University of Helsinki, Helsinki 2006
Rwanda Crisis and Genocide in Case Law of Rwanda Tribunal
Master's thesis, April 2006.
After the Second World War the public was shocked to learn about the horrors perpetrated. As a response to the Holocaust, the newly established United Nations adopted the Genocide Convention of 1948 to prevent future genocides and to punish the perpetrators. The Convention remained, however, almost dead letter until the present day.
In 1994, the long-lasted tension between the major groups of Hutu and Tutsi in Rwanda erupted in mass scale violence towards the Tutsi ethnic group. The purpose was to eradicate the Tutsi population of Rwanda. The international community did not halt the genocide. It stood by idle, failing to follow the swearing-in of the past.
The United Nations established the International Criminal Tribunal for Rwanda (the ICTR) to bring to justice persons responsible for the genocide. Ever since its creation the ICTR has delivered a wealth of judgements elucidating the legal ingredients of the crime of genocide.
The case law on determining the membership of national, ethnic, racial or religious groups has gradually shifted from the objective to subjective position. The membership of a group is seen as a subjective rather than objective concept. However, a totally subjective approach is not accepted. Therefore, it is necessary to determine some objective existence of a group.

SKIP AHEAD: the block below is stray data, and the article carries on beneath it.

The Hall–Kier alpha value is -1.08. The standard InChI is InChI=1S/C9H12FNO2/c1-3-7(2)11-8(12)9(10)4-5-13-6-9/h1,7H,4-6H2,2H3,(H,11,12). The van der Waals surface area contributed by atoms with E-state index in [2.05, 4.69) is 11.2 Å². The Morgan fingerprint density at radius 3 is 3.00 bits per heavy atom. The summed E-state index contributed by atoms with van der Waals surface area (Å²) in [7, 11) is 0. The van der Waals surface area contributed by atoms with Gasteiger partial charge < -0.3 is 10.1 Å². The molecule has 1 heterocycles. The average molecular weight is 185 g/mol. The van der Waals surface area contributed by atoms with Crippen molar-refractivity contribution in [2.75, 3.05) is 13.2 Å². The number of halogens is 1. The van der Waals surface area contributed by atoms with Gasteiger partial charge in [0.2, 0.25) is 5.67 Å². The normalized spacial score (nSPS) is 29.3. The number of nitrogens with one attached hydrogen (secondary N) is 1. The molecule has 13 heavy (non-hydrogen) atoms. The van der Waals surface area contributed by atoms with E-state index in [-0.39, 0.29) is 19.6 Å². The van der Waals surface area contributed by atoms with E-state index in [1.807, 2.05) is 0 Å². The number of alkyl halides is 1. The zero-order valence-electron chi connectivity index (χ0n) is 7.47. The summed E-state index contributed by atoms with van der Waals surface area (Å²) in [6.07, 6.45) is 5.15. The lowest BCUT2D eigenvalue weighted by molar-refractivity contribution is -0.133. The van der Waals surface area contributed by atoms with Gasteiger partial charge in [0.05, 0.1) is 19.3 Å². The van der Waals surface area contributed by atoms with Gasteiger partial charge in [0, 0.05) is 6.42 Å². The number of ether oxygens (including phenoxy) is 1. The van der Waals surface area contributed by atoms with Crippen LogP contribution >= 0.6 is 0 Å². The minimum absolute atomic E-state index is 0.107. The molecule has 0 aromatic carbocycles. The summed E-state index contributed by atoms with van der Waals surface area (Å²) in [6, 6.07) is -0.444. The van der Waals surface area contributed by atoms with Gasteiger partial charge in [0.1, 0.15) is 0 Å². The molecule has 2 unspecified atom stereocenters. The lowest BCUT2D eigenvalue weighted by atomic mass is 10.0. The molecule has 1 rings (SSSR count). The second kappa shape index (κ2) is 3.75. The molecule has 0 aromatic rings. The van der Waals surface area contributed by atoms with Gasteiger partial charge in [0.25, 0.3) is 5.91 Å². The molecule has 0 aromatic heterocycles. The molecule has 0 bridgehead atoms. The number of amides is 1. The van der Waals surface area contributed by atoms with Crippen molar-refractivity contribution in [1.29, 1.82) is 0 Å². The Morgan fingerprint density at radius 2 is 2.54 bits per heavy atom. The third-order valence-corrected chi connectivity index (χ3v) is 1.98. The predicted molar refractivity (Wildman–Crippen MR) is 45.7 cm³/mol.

The provision on the underlying offences is not so difficult to interpret compared to the corresponding one on the protected groups and the mental element of genocide. The case law examined, e.g., whether there is any difference between the words killing and meurtre, the nature of mental harm caused by the perpetrator and sexual violence in the conflict.
The mental element of genocide or dolus specialis of genocide is not thoroughly examined in the case law of the ICTR. In this regard, reference in made, in addition, to the case law of the other ad hoc Tribunal.
The ICTR has made a significant contribution to the law of genocide and international criminal justice in general. The corpus of procedural and substantive law constitutes a basis for subsequent trials in international and hybrid tribunals. For national jurisdictions the jurisprudence on substantive law is useful while prosecuting international crimes.
© University of Helsinki 2006
Last updated 03.05.2006